Prior to that
date, plaintiff never requested that she be placed on no-work status,
allegedly because she was not aware of how such a request was made.
(Defs. Rule 56.1 Stmt. ¶ 11.) Plaintiff contends that when she
inquired about no-work status, she was informed by her union
representative that no policy existed. (Capasso Dep. at 42-43.)
In early 1999, pursuant to Order 99-06, O'Donnell designated the
authority to Deputy Chief Corcoran and Assistant Chief Coppola to
determine whether to grant no-work status to individual police officers.
(Defs. Rule 56.1 Stmt. ¶ 11.) Corcoran testified that the only
guidelines used to make such a determination are contained in Order 99-06
(5)(g). Upon receiving a request for no-work status from an officer or
the Police Benevolence Association, Coppola would review the Daily
Absentee Report and, together with Corcoran, make a determination with
respect to the request. (Corcoran Dep. at 29; Coppola Dep. at 25-26, 29.)
The Daily Absentee Report contains, inter alia, the name of the
employee, the sick reporting location, an indication as to whether the
employee received an investigatory phone call and the nature of the
injury or illness.
Plaintiff filed the instant action on July 12, 2000. Plaintiff argues
that Order 99-06 requires plaintiff to remain at her residence
twenty-four hours a day, seven days a week unless permission to leave is
granted by the Communications Desk Supervisor. To the extent that
plaintiff is confined to her home in excess of her normal tour of duty,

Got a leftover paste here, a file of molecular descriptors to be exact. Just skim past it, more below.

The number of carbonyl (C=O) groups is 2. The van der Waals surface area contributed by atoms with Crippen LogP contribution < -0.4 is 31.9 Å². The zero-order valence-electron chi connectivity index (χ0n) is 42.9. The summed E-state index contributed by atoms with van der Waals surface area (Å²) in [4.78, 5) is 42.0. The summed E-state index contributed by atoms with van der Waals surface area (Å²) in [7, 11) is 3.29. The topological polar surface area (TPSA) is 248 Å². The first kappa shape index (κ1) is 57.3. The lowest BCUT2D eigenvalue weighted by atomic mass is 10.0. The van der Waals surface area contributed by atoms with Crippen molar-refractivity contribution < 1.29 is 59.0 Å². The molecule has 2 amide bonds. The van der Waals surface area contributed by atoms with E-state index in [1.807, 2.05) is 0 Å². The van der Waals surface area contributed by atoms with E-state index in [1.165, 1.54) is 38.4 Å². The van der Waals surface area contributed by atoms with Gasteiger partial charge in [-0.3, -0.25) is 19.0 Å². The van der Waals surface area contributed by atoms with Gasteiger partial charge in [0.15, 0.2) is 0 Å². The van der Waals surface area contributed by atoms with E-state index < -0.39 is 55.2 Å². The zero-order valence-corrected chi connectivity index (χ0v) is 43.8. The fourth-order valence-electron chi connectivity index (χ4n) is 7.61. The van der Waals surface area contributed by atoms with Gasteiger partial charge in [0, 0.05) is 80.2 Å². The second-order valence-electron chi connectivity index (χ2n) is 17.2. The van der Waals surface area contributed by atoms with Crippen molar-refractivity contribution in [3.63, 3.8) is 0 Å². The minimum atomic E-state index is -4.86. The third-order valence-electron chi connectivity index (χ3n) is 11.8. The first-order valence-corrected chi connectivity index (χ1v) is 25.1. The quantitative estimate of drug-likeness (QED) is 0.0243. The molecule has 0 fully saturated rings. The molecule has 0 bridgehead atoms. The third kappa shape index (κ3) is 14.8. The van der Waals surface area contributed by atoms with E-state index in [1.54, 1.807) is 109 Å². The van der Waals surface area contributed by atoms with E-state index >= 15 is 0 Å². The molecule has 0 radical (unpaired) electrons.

plaintiff alleges that she is entitled to overtime pay under the FLSA.
(Am. Complt. ¶¶ 18-25.) Plaintiff further alleges that Order 99-06 is
facially unconstitutional and that, with respect to no-work status,
defendants treated plaintiff differently from similarly situated MTA
police officers in violation of the Fourteenth Amendment and the NYSHRL.
(Id. ¶¶ 26-47.) Finally, plaintiff contends that defendants'
confinement policy caused her severe mental, emotional and physical
distress, in violation of FELA. (Am. Complt. ¶¶ 48-61.)
I. Summary Judgment Standard
Defendants move for summary judgment pursuant to FED. R. CIV. P. 56.
Summary judgment may be granted "if the pleadings, depositions, answers
to interrogatories, and admissions on file, together with the
affidavits, if any, show that there is no genuine issue as to any
material fact and that the moving party is entitled to a judgment as a
matter of law." FED. R. CIV. P. 56(c). The burden rests on the moving
party to demonstrate the absence of a genuine issue of material fact.
Celotex Corp. v. Catrett, 477 U.S. 317, 322 (1986); Ticali v. Roman
Catholic Diocese of Brooklyn, 41 F. Supp.2d 249, 254 (E.D.N.Y. 1999). A
genuine factual issue exists if there is sufficient evidence favoring the
nonmovant for a reasonable jury to return a verdict in his favor.
Anderson v. Liberty Lobby, Inc., 477 U.S. 242, 250 (1986); Ticali, 41 F.
Supp. 2d at 254. In deciding whether summary judgment is appropriate, the
court resolves all ambiguities and draws all permissible factual
inferences against the movant. See Anderson, 477 U.S. at 255. Summary
judgment is warranted when the nonmovant has no evidentiary support for
an essential element on which it bears the burden of proof Celotex, 477
U.S. at 322-23; Silver v. City Univ. of N.Y., 947 F.2d 1021, 1022 (2d
II. FLSA Overtime Claim
The FLSA was enacted to ensure that employees are fairly compensated.
See Reich v. New York City Transit Auth.,
45 F.3d 646 (2d Cir. 1995). The